As higher education institutions make the shift toward inbound marketing to tell their tale, how do we use content to draw people in without it sounding like a sales pitch? Finding an authentic voice not only provides a more genuine representation of the university, but it also attracts quality prospects that may not have found you otherwise. So how do we do this?
Here are five tips to help you find your organization's authentic voice.
1) Know Who You Are
It’s sometimes easier to know who you want to be rather than who you are. But it’s important to discover (or rediscover) what makes your university unique. What draws people to your university? Is it your Ivy League pedigree, SEC titles, academic rigor, STEM programs?
Not sure? Ask. Get a group of students, alum, faculty, and staff in a room together (with the bribery of free pizza of course) and just ask. Ask what drew them to your institution and what keeps them loyal. Ask what makes the institution distinctive. Ask what they brag about to their friends -- and maybe even more importantly, what they complain about, too. Take some time to recruit people on campus who are less engaged and who have probably never been asked about their own institution. All of this information and feedback will be crucial to helping you identify what makes your university different.
2) Embrace Curation
We often hear about the power of storytelling in marketing -- so much so that it has almost become another checkbox to complete, along with a Facebook Page and a blog that you don’t actually use to its full potential. To help you make the most of this trend and still have time in your day to accomplish other crucial marketing tactics, it’s time to promote yourself from storyteller to story curator.
And who better to tell the story than the people living it? Set up a section of your website devoted to student stories, quotes, and photos. Try out having a new question every week that students can answer by submitting their own captioned photo or video. Then share it on your social media channels or spotlight a particular submission on your website. Whatever your method, you should be gathering a stockpile of stories and marketing collateral directly from your audience.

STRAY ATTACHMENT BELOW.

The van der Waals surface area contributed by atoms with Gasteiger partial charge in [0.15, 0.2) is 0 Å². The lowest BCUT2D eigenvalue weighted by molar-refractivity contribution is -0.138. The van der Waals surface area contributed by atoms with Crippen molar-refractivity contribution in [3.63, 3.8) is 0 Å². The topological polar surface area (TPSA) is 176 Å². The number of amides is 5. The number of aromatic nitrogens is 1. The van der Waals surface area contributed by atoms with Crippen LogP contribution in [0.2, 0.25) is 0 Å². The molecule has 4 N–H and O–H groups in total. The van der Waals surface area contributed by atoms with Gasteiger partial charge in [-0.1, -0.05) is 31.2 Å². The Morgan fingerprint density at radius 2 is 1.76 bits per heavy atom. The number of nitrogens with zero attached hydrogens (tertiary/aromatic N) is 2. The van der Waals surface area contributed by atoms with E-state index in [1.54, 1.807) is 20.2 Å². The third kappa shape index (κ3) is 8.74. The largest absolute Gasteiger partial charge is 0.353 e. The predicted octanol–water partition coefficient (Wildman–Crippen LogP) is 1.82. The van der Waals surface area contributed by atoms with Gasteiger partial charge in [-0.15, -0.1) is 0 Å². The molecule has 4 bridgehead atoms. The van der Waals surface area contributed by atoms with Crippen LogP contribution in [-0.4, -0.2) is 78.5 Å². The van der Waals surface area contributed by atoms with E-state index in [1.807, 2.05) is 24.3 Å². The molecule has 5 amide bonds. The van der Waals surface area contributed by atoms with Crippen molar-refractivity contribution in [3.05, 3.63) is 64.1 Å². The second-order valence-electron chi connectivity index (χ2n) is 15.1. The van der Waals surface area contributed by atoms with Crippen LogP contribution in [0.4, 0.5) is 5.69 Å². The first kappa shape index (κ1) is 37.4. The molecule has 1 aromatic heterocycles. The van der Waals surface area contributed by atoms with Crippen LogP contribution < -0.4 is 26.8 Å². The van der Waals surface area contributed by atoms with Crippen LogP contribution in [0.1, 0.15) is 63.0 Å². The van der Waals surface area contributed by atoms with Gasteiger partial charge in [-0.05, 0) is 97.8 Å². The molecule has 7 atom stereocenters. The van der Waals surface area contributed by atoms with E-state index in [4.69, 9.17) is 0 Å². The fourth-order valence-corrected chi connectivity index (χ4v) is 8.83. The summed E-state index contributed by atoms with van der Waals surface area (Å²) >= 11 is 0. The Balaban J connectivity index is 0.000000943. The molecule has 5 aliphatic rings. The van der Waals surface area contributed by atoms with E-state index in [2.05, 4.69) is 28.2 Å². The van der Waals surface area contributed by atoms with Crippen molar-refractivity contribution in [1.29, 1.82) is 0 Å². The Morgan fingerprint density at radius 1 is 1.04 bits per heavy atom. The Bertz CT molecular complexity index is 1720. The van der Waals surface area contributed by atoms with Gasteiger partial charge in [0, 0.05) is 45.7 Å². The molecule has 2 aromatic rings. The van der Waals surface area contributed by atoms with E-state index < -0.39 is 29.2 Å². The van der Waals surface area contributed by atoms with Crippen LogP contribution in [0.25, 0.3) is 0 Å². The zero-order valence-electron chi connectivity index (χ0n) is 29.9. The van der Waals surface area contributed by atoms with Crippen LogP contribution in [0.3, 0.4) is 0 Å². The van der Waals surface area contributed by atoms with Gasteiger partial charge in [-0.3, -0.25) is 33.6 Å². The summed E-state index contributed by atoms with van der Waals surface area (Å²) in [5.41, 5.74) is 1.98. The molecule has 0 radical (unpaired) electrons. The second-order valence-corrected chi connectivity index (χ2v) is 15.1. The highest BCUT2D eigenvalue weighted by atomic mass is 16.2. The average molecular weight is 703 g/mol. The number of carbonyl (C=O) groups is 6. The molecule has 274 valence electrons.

3) Get Inspired
If your only view of your university on a regular basis is the worn pathway from your parking garage to your office, you’re missing out on the energy reverberating around campus. You might miss the Quidditch match on the quad, or the drum line practicing outside, or the student-made robot races meandering down the sidewalk, or even the recent influx of tightrope walkers (and yes, these are all things I have personally witnessed). Be part of the community you’re endorsing.
Once a week put your laptop away, bring some walking shoes, and use your lunch break to just walk around campus and soak it all in. When you get back to the office, take 10 minutes to make some notes and write about your experience. Incorporate these observations into your editorial calendar -- block out time in your schedule to create and share these photos and anecdotes through your various inbound channels. By building in this time for spontaneity, you'll ensure you can publish timely and relevant content.
4) Build Personas
Invoke your best UX design alter ego and use the information you’ve gathered from your focus groups and weekly jaunts around campus to create a few personas that represent your key audience. Who are your constituents? Why might they be interested in your institution? What would make them choose you? Having that kind of information about your personas will be key to design your content strategy and messaging matrix.Still having trouble with figuring out who your personas are? Brainstorm the qualities of your target personas, and then bring them to life by having your team role-play a persona interacting with an admissions counselor. You might be surprised at what you discover.
5) Stop Peddling Education
Stop writing like a marketer and start writing like an educator! Your job is to promote the college experience to students who would be a good fit for your university. Yes, you want more leads ... but do you really want a pool of prospects that you know wouldn’t be a good fit? The pressures of enrollment numbers and donor dollars make it easy to forget why you got into the higher education field in the first place.
This is an easy one to solve: Remind yourself every day why you do what you do. Don’t refer or think of incoming students as “customers” or you might as well just prepare your best stock elevator pitch and have a BOGO coupon on your admissions page. When you’re developing content, remember they are students looking towards the future. How do you plan on helping them get there?